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After googling the befuddlement, let me repharase and split my original post:

1) Do you think there is a past score, that JW would like to have in his resume?

2) Do you hear any similarities in Silvestris BTTF and JW:s Amazing Stories, and which do You think was first?

3) What about the asteroid field in SW and Elfmans Batman theme??

4) Your own example...

- Snowster

1. Probably not

2. no / BTTF was released first.

3. uh, no

4. none

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Seems to me this is one of these threads where the point of the original post doesn't come across, and when it finally does, it turns out it wasn't any good in the first place.

If this is the general opinion, I shall accept it. And even further, I actually think you are right, but I still think the topic is discussable. And to Mark: I think much of the thematic material of Elfmans Batman is lifted from The Asteroid Field (2:18-2:42).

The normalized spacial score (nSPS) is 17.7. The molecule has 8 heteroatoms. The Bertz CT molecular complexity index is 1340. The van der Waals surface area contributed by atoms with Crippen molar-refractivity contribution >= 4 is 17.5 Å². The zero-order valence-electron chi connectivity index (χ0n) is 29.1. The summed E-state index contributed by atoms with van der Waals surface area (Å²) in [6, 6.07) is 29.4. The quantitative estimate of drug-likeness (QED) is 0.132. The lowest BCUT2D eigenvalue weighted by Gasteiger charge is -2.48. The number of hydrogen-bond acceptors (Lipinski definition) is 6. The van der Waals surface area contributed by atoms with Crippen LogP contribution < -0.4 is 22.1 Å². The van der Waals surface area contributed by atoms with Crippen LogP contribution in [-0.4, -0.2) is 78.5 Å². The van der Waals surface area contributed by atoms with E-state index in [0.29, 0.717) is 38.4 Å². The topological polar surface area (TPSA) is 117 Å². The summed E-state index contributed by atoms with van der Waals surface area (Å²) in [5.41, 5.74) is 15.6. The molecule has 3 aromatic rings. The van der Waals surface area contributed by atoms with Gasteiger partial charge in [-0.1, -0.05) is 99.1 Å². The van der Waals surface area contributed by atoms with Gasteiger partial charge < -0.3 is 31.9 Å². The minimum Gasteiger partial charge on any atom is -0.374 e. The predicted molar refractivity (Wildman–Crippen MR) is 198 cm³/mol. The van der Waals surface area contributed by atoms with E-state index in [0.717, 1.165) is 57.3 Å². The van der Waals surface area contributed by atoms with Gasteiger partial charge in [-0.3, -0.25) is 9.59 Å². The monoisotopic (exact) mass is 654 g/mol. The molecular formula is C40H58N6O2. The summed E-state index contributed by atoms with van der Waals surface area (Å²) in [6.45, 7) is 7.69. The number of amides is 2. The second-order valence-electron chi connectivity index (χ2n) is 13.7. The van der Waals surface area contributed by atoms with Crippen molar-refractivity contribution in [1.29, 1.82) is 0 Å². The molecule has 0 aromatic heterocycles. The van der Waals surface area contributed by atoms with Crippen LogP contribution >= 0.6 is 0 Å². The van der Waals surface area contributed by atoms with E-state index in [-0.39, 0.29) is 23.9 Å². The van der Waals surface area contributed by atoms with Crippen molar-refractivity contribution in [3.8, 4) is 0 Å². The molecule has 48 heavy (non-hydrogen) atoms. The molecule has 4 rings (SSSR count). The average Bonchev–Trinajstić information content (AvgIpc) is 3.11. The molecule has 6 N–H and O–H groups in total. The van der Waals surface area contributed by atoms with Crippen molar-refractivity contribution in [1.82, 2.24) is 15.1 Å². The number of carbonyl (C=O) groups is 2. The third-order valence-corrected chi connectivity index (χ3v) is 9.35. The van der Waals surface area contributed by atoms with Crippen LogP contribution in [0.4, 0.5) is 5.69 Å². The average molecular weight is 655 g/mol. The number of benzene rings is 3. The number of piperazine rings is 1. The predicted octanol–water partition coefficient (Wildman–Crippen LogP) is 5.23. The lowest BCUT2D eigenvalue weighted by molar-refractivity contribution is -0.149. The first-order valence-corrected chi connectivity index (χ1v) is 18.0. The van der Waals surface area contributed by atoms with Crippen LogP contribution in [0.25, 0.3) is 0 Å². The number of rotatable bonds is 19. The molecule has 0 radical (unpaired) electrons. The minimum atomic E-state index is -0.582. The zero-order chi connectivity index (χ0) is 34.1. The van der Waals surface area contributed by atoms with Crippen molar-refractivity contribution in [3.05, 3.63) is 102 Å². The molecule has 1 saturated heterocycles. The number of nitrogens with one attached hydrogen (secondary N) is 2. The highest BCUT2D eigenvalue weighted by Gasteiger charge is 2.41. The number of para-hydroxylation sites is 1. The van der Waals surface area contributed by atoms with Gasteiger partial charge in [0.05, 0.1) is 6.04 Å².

-Snowster

I think much of the thematic material of Elfmans Batman is lifted from The Asteroid Field (2:18-2:42).

-Snowster

But that wasn't my original point. In this context, the original question could have been, does JW regret not scoring Batman if you like.

-Snowster

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I imagine composers like Goldenthal and perhaps Don Davis are the most likely... strong composers with styles/tendencies compatible with Williams' own. Batman and even Back to the Future (excellent though it is) seem a little "obvious", at least for later Williams.

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I think much of the thematic material of Elfmans Batman is lifted from The Asteroid Field (2:18-2:42).

-Snowster

But that wasn't my original point. In this context, the original question could have been, does JW regret not scoring Batman if you like.

-Snowster